mead cohen berger shevtsova garfinkle michta grygiel blankenhorn bayles
Tear Gas in the Streets of Bangkok

The murky waters of Thai politics are darker and muddier than usual this week. The ‘yellow shirts’ are back in the streets of Bangkok, demanding the end of the current government.

Organizers had spoken of mobilizing hundreds of thousands of supporters. But only around 10,000 turned up, and by dusk the leaders called the rally off.

Nevertheless, the tense gathering served as a reminder that the simmering political divisions unleashed after the nation’s 2006 army coup have not gone away. The coup toppled [current PM] Yingluck’s brother, Thaksin Shinawatra, triggering years of instability and mass-protests that have shaken Bangkok.

Saturday’s rally was organized by a royalist group calling itself “Pitak Siam” — or “Protect Thailand.” Led by retired army Gen. Boonlert Kaewprasit, the group accuses Yingluck’s administration of corruption, ignoring insults to the monarchy and being a puppet of Thaksin.

The demonstrations are small but intense and point to powerful forces at work behind the scenes.

Two thoughts to bear in mind. First, the government under Thaksin’s sister has been doing well and consolidating its authority.

Second, Thailand’s aged and revered king keeps getting older, and presumably factional struggles in the palace establishment are growing more intense. In a new era for the monarchy, will power flow to forces aligned with Thaksin and the rural millions who revere him, or will the current palace establishment retain its power?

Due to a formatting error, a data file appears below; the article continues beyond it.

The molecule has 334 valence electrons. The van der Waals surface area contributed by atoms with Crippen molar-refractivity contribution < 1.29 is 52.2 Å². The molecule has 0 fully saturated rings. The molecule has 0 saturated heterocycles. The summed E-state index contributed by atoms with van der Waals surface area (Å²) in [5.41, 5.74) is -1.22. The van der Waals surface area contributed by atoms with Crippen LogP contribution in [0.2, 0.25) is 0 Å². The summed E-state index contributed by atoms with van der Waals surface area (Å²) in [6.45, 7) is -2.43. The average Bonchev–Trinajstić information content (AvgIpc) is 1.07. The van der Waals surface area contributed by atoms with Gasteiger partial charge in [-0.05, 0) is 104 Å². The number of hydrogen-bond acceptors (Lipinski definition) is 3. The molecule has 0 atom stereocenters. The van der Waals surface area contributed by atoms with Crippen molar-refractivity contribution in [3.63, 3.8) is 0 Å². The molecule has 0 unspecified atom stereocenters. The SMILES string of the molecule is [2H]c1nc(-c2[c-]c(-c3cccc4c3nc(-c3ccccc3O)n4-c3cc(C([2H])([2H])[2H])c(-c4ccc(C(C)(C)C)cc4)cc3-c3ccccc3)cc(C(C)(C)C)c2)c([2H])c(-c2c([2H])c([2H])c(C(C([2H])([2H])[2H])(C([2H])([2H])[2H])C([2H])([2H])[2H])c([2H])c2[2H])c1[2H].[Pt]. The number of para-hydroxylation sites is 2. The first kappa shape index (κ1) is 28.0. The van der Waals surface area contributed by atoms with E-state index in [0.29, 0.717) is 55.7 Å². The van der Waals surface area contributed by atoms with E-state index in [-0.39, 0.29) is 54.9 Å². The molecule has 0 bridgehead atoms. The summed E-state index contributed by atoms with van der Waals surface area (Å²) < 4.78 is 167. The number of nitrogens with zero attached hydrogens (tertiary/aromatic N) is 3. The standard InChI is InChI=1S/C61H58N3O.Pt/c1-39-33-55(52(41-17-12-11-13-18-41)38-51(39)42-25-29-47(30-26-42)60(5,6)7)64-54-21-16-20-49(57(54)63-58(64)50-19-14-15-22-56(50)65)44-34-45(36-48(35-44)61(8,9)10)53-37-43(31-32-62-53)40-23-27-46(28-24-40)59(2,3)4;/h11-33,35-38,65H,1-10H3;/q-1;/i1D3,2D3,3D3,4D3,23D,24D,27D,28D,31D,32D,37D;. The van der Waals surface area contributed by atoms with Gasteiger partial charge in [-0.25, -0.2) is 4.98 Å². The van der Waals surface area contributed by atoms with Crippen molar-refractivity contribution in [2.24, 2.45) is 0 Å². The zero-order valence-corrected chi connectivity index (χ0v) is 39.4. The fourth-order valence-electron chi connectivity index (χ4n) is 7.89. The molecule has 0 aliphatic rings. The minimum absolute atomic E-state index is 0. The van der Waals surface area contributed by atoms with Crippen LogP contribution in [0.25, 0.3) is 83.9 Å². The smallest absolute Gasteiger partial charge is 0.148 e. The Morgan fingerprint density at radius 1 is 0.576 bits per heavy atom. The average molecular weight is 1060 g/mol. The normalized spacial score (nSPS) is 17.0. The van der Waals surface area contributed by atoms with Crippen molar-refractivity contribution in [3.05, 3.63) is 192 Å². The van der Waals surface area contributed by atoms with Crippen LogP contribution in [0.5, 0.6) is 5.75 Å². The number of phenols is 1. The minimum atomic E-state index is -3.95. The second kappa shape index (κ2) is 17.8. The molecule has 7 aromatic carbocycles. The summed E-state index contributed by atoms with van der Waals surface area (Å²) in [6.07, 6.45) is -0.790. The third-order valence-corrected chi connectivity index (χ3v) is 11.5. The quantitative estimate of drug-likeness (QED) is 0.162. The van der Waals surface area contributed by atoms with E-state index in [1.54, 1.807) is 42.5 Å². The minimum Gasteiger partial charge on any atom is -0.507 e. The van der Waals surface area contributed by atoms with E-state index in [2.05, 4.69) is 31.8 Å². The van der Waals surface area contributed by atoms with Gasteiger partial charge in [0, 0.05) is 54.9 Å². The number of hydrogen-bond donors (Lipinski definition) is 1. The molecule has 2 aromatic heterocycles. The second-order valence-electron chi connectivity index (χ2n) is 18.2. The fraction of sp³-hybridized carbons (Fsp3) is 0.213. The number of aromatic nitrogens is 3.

Some in the old establishment must fear that if Thaksin and/or his sister is running the government at the time of succession, the pro-Thaksin forces will consolidate their grip on the palace as well as the parliament. That would mean a historic shift in the balance of power in Thailand, and there are many in the country who would not let that happen without a struggle.

Thailand is anything but transparent; between tough lese-majesté laws, the indirect political style of many Thai leaders, the role of palace infighting and the shrouds of financial secrecy in a country where the black economy is very large and very well connected, it is extremely hard for outsiders to follow events with any clarity.

Big fish are circling one another warily in those murky waters, though, and the possibility of swift and sudden moves should not be discounted.

Features Icon
© The American Interest LLC 2005-2017 About Us Masthead Submissions Advertise Customer Service